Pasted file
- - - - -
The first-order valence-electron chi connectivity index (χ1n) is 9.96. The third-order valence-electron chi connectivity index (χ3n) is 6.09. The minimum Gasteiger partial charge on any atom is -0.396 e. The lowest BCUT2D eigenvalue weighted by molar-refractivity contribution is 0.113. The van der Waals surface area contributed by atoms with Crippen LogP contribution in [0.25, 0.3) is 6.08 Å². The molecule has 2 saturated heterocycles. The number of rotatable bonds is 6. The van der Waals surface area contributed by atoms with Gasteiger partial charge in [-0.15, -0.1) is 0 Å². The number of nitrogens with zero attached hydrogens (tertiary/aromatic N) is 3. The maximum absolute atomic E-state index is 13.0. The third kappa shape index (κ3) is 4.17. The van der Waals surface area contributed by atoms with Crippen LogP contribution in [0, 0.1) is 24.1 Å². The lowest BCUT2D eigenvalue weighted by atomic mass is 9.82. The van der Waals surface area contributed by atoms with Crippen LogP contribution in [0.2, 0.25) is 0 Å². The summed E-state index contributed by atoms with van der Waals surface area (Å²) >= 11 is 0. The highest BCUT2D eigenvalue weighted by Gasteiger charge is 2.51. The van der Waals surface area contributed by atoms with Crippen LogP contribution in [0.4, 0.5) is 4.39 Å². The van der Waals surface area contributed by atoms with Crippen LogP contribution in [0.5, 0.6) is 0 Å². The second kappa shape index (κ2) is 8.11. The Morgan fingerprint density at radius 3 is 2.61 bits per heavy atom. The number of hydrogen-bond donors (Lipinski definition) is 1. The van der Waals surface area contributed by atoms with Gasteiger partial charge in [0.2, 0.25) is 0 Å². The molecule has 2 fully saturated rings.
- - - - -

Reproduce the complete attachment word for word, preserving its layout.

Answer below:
The first-order valence-electron chi connectivity index (χ1n) is 9.96. The third-order valence-electron chi connectivity index (χ3n) is 6.09. The minimum Gasteiger partial charge on any atom is -0.396 e. The lowest BCUT2D eigenvalue weighted by molar-refractivity contribution is 0.113. The van der Waals surface area contributed by atoms with Crippen LogP contribution in [0.25, 0.3) is 6.08 Å². The molecule has 2 saturated heterocycles. The number of rotatable bonds is 6. The van der Waals surface area contributed by atoms with Gasteiger partial charge in [-0.15, -0.1) is 0 Å². The number of nitrogens with zero attached hydrogens (tertiary/aromatic N) is 3. The maximum absolute atomic E-state index is 13.0. The third kappa shape index (κ3) is 4.17. The van der Waals surface area contributed by atoms with Crippen LogP contribution in [0, 0.1) is 24.1 Å². The lowest BCUT2D eigenvalue weighted by atomic mass is 9.82. The van der Waals surface area contributed by atoms with Crippen LogP contribution in [0.2, 0.25) is 0 Å². The summed E-state index contributed by atoms with van der Waals surface area (Å²) >= 11 is 0. The highest BCUT2D eigenvalue weighted by Gasteiger charge is 2.51. The van der Waals surface area contributed by atoms with Crippen LogP contribution in [0.4, 0.5) is 4.39 Å². The van der Waals surface area contributed by atoms with Crippen LogP contribution in [0.5, 0.6) is 0 Å². The second kappa shape index (κ2) is 8.11. The Morgan fingerprint density at radius 3 is 2.61 bits per heavy atom. The number of hydrogen-bond donors (Lipinski definition) is 1. The van der Waals surface area contributed by atoms with Gasteiger partial charge in [0.2, 0.25) is 0 Å². The molecule has 2 fully saturated rings.